Uncle Ott’s Store

Carol Burt
9 min readMay 18, 2023

The Paradise Across the Street

On many hot, still afternoons when the heat waves could be seen above the asphalt in the street, Mom would let us cross the road and go to Uncle Ott’s store to get a “Coke” as they were all called “Cokes” then even if you bought a root beer or a Dr. Pepper. Even if you purchased a red cream soda, it was still referred to as if you’d bought a Coke.

Down in this part of Arkansas, there were no “soft drinks” or, perish the thought, “sodas.” A soft drink was just a “Coke.” we considered sodas a concoction made at the corner drug store up the street.

Uncle Ott, who owned the store across the street, was my mother’s great-uncle, my great-great uncle.

Entering his store on a hot summer day was like walking into an oasis in the desert. They’d have several air conditioners running full blast, and all the coolers would be laboring to keep everything cold. The roar was considerable. You had to speak up to be heard.

Uncle Ott and Aunt Gertha always had smiles and greetings for us and would ask how our folks were.

…get yourself a cold “Coke.

“You kids look hot,” Uncle Ott would say, “you better get over there and get yourself a cold Coke.”

Which was our cue to open up one of the big ice-chest type coolers and pick out a soft drink. It was a hard decision; my little sister couldn’t even reach some of the drinks. They floated or stood up, depending on how deep the ice water surrounding them was. Now that I think about it, I guess there was a cooling mechanism in those ole “Coke boxes,” as we called them, but all I knew was that there was always icy cold water. You couldn’t keep your dirty little paw in there very long, as the ice water would cool your hand until it hurt.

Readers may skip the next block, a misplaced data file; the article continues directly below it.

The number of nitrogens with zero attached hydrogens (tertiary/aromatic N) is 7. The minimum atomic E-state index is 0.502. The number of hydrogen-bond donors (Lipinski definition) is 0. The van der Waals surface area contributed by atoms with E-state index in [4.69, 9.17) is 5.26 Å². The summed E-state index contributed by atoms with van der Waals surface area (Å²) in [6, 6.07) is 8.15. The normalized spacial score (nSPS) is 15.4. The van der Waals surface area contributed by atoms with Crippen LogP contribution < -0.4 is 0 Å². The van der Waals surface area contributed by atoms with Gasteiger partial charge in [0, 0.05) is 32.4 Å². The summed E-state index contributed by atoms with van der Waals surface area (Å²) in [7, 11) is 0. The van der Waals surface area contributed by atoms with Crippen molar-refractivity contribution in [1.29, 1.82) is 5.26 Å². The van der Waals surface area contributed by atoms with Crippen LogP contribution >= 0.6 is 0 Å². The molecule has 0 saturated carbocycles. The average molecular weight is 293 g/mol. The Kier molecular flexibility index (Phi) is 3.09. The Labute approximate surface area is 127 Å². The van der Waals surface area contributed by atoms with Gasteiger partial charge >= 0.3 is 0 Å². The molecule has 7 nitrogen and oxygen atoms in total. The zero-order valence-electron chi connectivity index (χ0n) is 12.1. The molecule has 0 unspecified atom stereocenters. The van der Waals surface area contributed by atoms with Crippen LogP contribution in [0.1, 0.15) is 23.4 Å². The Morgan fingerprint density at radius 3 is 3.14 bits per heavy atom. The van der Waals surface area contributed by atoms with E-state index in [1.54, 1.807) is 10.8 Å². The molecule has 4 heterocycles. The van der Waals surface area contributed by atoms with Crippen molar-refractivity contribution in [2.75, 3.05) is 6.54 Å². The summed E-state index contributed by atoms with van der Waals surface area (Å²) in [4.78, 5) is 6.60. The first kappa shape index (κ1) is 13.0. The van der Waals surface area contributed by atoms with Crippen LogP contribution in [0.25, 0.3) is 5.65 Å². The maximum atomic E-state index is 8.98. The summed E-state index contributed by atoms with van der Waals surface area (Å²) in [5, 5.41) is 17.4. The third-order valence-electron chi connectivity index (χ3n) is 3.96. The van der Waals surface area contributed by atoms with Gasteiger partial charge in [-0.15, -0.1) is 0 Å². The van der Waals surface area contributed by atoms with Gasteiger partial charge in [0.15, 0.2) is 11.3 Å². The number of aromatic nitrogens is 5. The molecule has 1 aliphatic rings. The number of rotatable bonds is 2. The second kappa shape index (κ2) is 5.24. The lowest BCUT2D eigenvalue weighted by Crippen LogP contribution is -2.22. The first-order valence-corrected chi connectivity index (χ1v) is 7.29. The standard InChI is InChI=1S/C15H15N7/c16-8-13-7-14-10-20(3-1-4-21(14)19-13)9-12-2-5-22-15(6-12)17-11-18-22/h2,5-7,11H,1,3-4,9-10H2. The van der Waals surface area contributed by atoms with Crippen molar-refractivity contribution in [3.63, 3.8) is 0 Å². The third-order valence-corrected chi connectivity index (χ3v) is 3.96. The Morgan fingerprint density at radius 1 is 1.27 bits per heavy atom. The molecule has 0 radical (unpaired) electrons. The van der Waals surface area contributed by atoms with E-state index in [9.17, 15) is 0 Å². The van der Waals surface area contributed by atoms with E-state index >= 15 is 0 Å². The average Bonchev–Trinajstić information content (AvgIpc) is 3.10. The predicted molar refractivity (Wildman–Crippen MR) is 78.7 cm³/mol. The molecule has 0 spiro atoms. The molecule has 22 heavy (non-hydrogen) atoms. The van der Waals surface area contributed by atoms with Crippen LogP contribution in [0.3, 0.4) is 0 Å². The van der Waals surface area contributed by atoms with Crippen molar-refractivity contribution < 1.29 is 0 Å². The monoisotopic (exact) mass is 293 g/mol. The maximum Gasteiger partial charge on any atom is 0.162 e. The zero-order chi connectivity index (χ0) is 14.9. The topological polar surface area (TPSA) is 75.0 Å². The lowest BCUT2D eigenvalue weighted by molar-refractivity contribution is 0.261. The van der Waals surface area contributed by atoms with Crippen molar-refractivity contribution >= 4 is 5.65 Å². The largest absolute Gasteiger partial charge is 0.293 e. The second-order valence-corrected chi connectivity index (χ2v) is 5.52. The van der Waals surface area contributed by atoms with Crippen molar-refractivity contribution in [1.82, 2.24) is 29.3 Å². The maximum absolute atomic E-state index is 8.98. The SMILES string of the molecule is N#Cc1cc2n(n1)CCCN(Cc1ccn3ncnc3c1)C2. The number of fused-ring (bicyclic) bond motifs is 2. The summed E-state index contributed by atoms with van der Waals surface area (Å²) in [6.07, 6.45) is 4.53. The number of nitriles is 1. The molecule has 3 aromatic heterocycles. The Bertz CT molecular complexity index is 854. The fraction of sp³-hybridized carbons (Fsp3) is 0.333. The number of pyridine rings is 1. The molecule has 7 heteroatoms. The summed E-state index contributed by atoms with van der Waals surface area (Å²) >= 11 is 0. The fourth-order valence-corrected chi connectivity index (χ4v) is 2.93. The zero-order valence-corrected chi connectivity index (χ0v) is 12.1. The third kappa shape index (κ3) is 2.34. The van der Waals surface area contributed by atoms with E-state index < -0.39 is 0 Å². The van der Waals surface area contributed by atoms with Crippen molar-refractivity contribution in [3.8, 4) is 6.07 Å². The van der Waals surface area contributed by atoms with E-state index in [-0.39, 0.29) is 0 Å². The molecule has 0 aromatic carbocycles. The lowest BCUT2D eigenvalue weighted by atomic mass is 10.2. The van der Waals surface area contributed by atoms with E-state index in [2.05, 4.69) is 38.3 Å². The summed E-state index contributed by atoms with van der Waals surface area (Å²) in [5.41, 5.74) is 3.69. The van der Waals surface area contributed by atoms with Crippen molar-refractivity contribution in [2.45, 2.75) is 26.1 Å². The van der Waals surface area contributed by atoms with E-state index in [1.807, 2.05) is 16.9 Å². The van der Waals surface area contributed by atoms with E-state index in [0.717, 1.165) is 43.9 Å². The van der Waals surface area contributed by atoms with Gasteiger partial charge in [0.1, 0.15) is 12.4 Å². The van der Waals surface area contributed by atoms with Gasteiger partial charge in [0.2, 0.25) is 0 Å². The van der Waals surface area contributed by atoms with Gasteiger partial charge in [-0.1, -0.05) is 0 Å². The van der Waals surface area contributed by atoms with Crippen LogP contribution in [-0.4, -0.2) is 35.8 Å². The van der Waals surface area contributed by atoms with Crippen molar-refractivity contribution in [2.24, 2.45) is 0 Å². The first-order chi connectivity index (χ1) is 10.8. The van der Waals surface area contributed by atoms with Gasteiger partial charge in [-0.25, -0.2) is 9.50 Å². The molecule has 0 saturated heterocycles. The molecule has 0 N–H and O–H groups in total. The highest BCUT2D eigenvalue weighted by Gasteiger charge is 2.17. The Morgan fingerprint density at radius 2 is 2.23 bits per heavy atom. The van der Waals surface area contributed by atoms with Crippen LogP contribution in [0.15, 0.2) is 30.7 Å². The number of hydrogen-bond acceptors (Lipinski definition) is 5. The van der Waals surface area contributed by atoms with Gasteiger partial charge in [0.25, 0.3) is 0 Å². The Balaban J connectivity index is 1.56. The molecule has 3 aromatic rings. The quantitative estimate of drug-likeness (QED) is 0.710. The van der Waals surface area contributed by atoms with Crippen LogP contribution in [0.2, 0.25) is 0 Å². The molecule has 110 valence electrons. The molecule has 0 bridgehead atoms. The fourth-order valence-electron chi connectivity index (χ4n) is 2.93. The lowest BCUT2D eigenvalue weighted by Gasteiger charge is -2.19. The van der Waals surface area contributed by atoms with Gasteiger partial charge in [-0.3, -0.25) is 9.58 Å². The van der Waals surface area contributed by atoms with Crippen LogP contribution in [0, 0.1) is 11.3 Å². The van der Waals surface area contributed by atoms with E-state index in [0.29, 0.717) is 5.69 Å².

We’d take our chosen treasures to the counter and give Aunt Gertha six cents each for the cold drinks or have her put it on Mom’s ticket, as they called the charge sales. Then either Aunt Gertha or Uncle Ott would open your Coke with a beer opener they kept behind the counter. The counter was built upfront so Uncle Ott or Aunt Gertha could go behind the counter on either side and could see outside, too.

“Momma said to put it on the ticket,” I’d tell her. Every once in a while, I would dare to get us a piece of candy and put it on the ticket. Mom seldom noticed when she added up the tickets; if she did, she didn’t say anything. I…



Carol Burt

Former print journalist, former mayor, retired law enforcement officer. Writing about politics and government along with random personal essays.